All employers must consider the dangers of radon gas in their workplace. In essence this means identifying and assessing the risks of radon to employees, and taking action where the risk is identified as high due to potential exposure levels. The forthcoming publication of the Ionising Radiations Regulations 2017 means employers will have to comply with a new lower radon exposure limit.
Understand Radon and How It Causes Harm
Radon is a naturally occurring radioactive gas which comes from the ground. In some parts of the UK radon levels are higher than others, and it can build up in indoor workplaces, particularly in ground floors and basements. Radon becomes dangerous when its decay products attach to atmospheric dust and water droplets which can then be breathed in and become lodged in the lungs and airways. Some decay products emit hazardous alpha particles which cause significant damage to the sensitive cells in the lungs.
Radon is now recognised to be the second largest cause of lung cancer in the UK after smoking. Add to this the facts that lung cancer is the biggest cause of cancer-related death in the UK and that only 5% of lung cancers are curable, and you begin to understand why radon exposure must be managed.
The 3 Legal Requirements:
1. Assess: There is a duty to ensure the health and safety of employees and others who have access to their work environment under the HSW Act 1974. The Management of Health and Safety at Work Regulations 1999 require the assessment of health and safety risks and this can include radon.
2. Measure: If radon is an identified hazard, then you must find out what the radon levels are by measuring them.
3. Act: From 2018 you must act if radon levels exceed the workplace threshold in Ionising Radiations Regulations 2017. The combination of the radon level, occupancy time and workplace type will determine what action is required.
4 Key Steps to Identify and Manage Radon Risk:
Step 1 – Assess the Risk
Radon could affect any workplace or industry sector. You must assess the risk if you have a workplace which is below ground level, such as a basement, and is occupied for over an hour a week, or if you have workplace buildings in a radon ‘Affected Area’.
How to find out if you have a building in a radon ‘Affected Area’:
If the building is less than 25 metres in length you can order a radon address search from Public Health England (PHE) for a small fee at: http://www.ukradon.org/information/ukmaps
If the building is more than 25 metres in length you can order a report from the British Geological Survey, currently costing around £44, at: http://shop.bgs.ac.uk/georeports/purpose.cfm
If you do not have a workplace in an Affected Area, or a below ground workplace, you need to take no further action other than consider a review (see Step 4). If your workplace is in an Affected Area, or you have a below-ground workplace, proceed to Step 2.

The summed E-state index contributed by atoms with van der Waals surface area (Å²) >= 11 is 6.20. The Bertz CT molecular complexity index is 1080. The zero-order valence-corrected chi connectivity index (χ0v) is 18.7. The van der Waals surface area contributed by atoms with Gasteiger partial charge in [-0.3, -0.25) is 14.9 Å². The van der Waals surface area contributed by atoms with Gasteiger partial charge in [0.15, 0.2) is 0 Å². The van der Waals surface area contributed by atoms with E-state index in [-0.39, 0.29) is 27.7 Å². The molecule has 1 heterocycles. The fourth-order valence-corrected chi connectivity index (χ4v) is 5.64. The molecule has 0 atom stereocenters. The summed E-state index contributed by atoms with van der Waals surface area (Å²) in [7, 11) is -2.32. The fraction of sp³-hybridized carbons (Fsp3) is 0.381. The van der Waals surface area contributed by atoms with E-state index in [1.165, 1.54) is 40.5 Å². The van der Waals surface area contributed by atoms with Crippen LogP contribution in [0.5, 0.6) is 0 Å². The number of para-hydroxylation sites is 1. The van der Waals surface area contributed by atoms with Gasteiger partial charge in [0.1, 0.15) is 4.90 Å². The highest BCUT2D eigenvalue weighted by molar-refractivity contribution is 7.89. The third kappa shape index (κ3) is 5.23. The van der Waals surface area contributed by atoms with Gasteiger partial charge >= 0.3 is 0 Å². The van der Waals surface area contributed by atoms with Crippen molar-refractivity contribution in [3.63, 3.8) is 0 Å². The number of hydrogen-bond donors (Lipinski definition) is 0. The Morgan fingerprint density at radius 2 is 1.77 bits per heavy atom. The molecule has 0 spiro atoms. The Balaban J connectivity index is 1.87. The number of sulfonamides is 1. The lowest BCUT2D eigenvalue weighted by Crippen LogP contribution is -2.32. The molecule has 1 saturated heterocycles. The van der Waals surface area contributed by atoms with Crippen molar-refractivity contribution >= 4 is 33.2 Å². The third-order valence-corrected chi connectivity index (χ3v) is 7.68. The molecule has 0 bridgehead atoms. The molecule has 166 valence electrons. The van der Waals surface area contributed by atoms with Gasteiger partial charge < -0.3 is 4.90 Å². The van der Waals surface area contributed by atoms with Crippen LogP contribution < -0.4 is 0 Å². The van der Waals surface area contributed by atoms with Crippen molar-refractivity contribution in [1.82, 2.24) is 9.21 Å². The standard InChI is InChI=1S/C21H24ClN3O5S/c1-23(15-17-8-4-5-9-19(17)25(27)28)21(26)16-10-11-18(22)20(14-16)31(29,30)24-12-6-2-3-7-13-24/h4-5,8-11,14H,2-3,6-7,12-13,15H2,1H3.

Step 2 – Complete a Radon Survey
The only way to find out if a building is above or below the 2018 Action Level of 300Bq/M3 is to complete a radon survey. This process will usually need to be done via either PHE or a specialist contractor. It involves locating small plastic passive detectors in rooms of interest, usually for a 3-month period. The detectors are then removed and sent for analysis, resulting in a report indicating the radon measurements and advised action.
If radon levels are below 300Bq/M3 then you must keep a copy of the results and review them after around 10 years or if there are any significant changes to the workplace structure or use. If the radon levels exceed 300Bq/M3 then proceed to Step 3.
Step 3 – Take Action to Reduce Radon Exposure
If you have radon measurements exceeding 300Bq/M3 then you will usually be advised by PHE or your specialist contractor of what action you should take to reduce the levels. Remediation action could mean engineered systems including improving under-floor and indoor ventilation, or installing a radon sump and extraction pipework. You will also be advised to complete another radon survey to be sure that the remediation levels are effective. You should also notify employees about the radon level and the actions you are taking to reduce it.
If your remediation action bring the radon level down to below the action level, then you should keep the measures in place, and re-test at a frequency advised by your specialist. If remediation doesn’t reduce the radon level below 300Bq/M3 then from 2018 you must notify HSE.
Step 4 – Review Your Radon Assessment
Radon assessments should be reviewed periodically. The British Geological Survey are constantly updating their database with new information as they learn more about the UK’s ‘Affected Areas’. As a minimum, if you are not in an affected area, do not have below-ground workplaces or survey measurements were well below action level, then you should review every 10 years. If your risk level is higher your specialist will advise you how often to review your assessment and/or controls.